And so, Bugs' pestering and dominating manner starts from then on. He enters in Elmer's own home with the sense of entitlement that he lives there. It calls for some great sequences with conflict and character in Elmer's naive persona. Elmer walks into the house, and already listens to Bugs singing in the shower to An Angel in Disguise.

Bugs steps out of the shower covering himself with a towel as he plays some piano notes to catch the pitch in his singing voice. That little scene itself is just hilarious, adding emphasis to Bugs' irritating habits, and thus angering Elmer.

The bathroom scene is also great in controlling Elmer's motivations. Elmer brings out his shotgun, and prepares to fire at Bugs Bunny, threatening: "Come on out, or I'll blow your head off!".

Bugs responds by carrying a sign to Elmer reading: "What would Uncle Louie say?", forcing Elmer to retreat from his actions. The sign gag is also great as its the sort of communication that can intimidate or discourage anyone. Bugs then steps out of the shower, and proceeds over to the mirror. If I get any comments from fanboys saying 'Bugs Bunny's bollocks let slip from the towel' still believing such tosh, please don't bother reading further my review. The shaving scene is also fun to watch in how much of a slob Bugs can be presented. He starts out by shaving under normal areas such as his muzzle, but he becomes even more ill-mannered by shaving under his armpits.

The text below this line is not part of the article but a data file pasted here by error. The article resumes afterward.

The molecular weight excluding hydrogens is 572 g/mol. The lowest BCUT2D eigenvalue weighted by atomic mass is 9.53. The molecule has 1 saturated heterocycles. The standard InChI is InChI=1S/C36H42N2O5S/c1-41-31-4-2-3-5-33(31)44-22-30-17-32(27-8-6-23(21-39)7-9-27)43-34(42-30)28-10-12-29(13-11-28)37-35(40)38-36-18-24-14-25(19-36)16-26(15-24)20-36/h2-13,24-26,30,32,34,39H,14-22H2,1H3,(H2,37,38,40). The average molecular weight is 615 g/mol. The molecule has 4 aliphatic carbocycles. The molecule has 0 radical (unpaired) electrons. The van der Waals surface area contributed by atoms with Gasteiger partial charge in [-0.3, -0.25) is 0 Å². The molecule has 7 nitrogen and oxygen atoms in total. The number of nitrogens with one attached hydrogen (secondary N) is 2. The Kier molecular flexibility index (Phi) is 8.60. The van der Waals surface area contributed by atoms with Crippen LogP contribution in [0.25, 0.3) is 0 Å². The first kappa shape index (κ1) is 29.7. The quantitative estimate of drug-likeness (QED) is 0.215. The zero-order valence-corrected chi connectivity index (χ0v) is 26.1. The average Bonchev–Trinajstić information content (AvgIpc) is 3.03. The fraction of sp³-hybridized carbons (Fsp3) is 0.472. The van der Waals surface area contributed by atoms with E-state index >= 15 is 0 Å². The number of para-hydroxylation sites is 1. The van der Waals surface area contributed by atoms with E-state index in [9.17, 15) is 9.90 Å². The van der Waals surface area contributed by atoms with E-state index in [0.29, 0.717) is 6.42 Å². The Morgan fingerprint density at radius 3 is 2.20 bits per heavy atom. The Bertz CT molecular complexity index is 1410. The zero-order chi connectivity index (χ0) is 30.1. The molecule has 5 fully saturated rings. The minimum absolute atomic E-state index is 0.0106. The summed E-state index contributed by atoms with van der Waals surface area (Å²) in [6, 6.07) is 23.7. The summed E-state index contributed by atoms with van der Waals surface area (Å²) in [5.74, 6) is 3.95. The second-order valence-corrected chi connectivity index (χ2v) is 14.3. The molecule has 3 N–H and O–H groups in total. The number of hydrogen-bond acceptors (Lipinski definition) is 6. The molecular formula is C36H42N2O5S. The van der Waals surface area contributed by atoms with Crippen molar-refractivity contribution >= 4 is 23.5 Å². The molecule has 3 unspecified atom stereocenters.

The following sequences proceeding are scenes which now build up to an edge; making Bugs more dominant than previously. Elmer starts off begging Bugs to "go back to the fowest", and encourages him by patting him. Bugs considers the pat as a threat and acts provoked, "Hey, what are you tryin' to do, kill me? Hey, you'll fracture my skull. I'm gonna call Uncle Louie".

Another great dilemma for Elmer as not only is Bugs a blackmailer, but also deliberately obnoxious in these scenes, teasing Elmer's mind. He picks up the phone, demanding for the operator to place a call to Uncle Louie.

Note how Elmer gives Bugs the nickel when Bugs asks for one; its always fun watching poor Elmer being his naive self. Note the dated reference when Bugs breaks from dialogue into, "Oh, is dat you, Myrt?"; which was based on the popular radio show: Fibber McGee and Molly.